My MBA Adventure: The first 6 weeks.
It’s official, I made it through my first six weeks at Smith, and I survived.
My MBA journey started in February, when I accepted my decision with Smith. Immediately, I began receiving, admitted student e-mails, connecting with current students, weekly incoming student e-mails, pre-skills, career coaching and searching, and preparing to move 7, 944 miles away from home.
My name is Janna Fernandez and my quest starts in the U.S. Territory of Guam. Right about here!
Just to answer a few common questions before I go any further, Guam is an island in the Pacific Ocean, located about three hours South of Japan and seven hours West of Hawaii. It is an unincorporated territory of the United States, like Puerto Rico and the United States Virgin Islands. There are 160,000 people. The indigenous people of Guam are called Chamorro, unless they identify with a different ethnicity. Lastly, living on Guam allows you to witness these (on a regular basis):
Okay, so back to business. I graduated with a degree in Communications with emphasis in Public Relations from the University of Guam. I worked for the last five years for the Government of Guam, trying to find a way to save the world. And I came back to grad school to figure out a better way to do it! Needless to say, I’m a career transitioner, trying to find a balance between my need to help people succeed and a career.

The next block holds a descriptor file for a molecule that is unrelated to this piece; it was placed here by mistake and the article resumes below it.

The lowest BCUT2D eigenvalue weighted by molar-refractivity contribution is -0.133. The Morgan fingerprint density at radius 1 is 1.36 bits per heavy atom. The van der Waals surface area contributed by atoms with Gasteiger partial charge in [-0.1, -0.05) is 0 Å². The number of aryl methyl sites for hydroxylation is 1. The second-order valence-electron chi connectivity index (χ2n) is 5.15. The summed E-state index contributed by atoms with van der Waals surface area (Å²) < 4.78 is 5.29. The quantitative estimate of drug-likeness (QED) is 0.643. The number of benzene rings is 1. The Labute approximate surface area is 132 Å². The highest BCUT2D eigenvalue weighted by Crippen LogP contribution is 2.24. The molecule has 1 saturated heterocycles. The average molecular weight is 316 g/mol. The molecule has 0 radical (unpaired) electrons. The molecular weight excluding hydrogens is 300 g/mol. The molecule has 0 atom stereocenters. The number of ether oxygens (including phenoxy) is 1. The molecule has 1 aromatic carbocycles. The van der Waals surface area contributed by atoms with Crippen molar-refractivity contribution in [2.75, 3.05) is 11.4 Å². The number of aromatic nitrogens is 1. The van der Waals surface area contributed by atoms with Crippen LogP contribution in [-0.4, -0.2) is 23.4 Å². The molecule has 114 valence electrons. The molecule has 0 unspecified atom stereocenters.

Like most of you beginning your MBA search or starting an MBA program, the decision to go back to school wasn’t easy. The idea of leaving a steady career and relocating (if applicable) to a new place is daunting, the process even more stressful. However, the value of undergoing an MBA program, outweighs the stress of starting over.
Finding myself in new places always tests the boundaries I’ve constructed for myself. Meeting new people and learning new things in a short time has challenged my cultural and social understandings, as I adapt in my new community. My blog will take you along on my MBA adventures as I learn new skills, explore new places, and define and redefine myself over the next year.
Today, I want to share with you five “gems” Smith has reinforced, for me, in just the past 6 weeks:
1. Remember to keep an open mind. You can only transform into the next best you, if you’re open to it. The MBA is a firehose (a common metaphor used in the program, and they’re not kidding!) of new, challenging experiences that are guaranteed to challenge your worldview and change your perspective. Like with all new things, what you do with those experiences is what makes your MBA journey different from your classmates. Some have a clear vision of what their end career goal will look like; others (like me) know they want a career change and that the MBA is the right fit for their goals. However, as you begin your program, be open to those concepts being challenged from the beginning. You may be keen on marketing when you arrive, and then discover a passion for finance.